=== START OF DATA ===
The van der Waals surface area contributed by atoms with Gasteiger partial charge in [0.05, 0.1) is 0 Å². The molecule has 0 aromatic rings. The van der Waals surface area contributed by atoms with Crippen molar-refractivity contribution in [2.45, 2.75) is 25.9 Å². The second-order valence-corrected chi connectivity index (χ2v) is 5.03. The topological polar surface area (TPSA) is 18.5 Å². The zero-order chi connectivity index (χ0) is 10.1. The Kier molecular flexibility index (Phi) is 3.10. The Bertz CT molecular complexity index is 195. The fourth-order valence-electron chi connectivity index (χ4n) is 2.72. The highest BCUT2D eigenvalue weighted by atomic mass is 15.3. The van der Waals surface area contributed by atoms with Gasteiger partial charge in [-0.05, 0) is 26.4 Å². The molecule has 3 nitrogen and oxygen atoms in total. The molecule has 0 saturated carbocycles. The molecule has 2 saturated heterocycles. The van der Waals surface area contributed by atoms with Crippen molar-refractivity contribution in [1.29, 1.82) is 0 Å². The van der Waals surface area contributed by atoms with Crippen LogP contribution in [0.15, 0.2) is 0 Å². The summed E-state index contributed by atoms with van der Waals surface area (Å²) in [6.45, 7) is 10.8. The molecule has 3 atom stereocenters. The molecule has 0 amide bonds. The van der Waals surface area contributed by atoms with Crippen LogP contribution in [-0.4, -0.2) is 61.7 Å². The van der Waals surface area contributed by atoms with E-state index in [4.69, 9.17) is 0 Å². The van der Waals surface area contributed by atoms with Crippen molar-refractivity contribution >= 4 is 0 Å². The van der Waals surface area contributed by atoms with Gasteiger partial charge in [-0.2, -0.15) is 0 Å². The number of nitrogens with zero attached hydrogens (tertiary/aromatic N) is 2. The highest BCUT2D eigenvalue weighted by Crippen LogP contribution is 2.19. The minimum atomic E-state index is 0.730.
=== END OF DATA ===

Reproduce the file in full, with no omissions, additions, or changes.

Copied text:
The van der Waals surface area contributed by atoms with Gasteiger partial charge in [0.05, 0.1) is 0 Å². The molecule has 0 aromatic rings. The van der Waals surface area contributed by atoms with Crippen molar-refractivity contribution in [2.45, 2.75) is 25.9 Å². The second-order valence-corrected chi connectivity index (χ2v) is 5.03. The topological polar surface area (TPSA) is 18.5 Å². The zero-order chi connectivity index (χ0) is 10.1. The Kier molecular flexibility index (Phi) is 3.10. The Bertz CT molecular complexity index is 195. The fourth-order valence-electron chi connectivity index (χ4n) is 2.72. The highest BCUT2D eigenvalue weighted by atomic mass is 15.3. The van der Waals surface area contributed by atoms with Gasteiger partial charge in [-0.05, 0) is 26.4 Å². The molecule has 3 nitrogen and oxygen atoms in total. The molecule has 0 saturated carbocycles. The molecule has 2 saturated heterocycles. The van der Waals surface area contributed by atoms with Crippen molar-refractivity contribution in [1.29, 1.82) is 0 Å². The van der Waals surface area contributed by atoms with Crippen LogP contribution in [0.15, 0.2) is 0 Å². The summed E-state index contributed by atoms with van der Waals surface area (Å²) in [6.45, 7) is 10.8. The molecule has 3 atom stereocenters. The molecule has 0 amide bonds. The van der Waals surface area contributed by atoms with Crippen LogP contribution in [-0.4, -0.2) is 61.7 Å². The van der Waals surface area contributed by atoms with E-state index in [4.69, 9.17) is 0 Å². The van der Waals surface area contributed by atoms with Crippen molar-refractivity contribution >= 4 is 0 Å². The van der Waals surface area contributed by atoms with Gasteiger partial charge in [-0.2, -0.15) is 0 Å². The number of nitrogens with zero attached hydrogens (tertiary/aromatic N) is 2. The highest BCUT2D eigenvalue weighted by Crippen LogP contribution is 2.19. The minimum atomic E-state index is 0.730.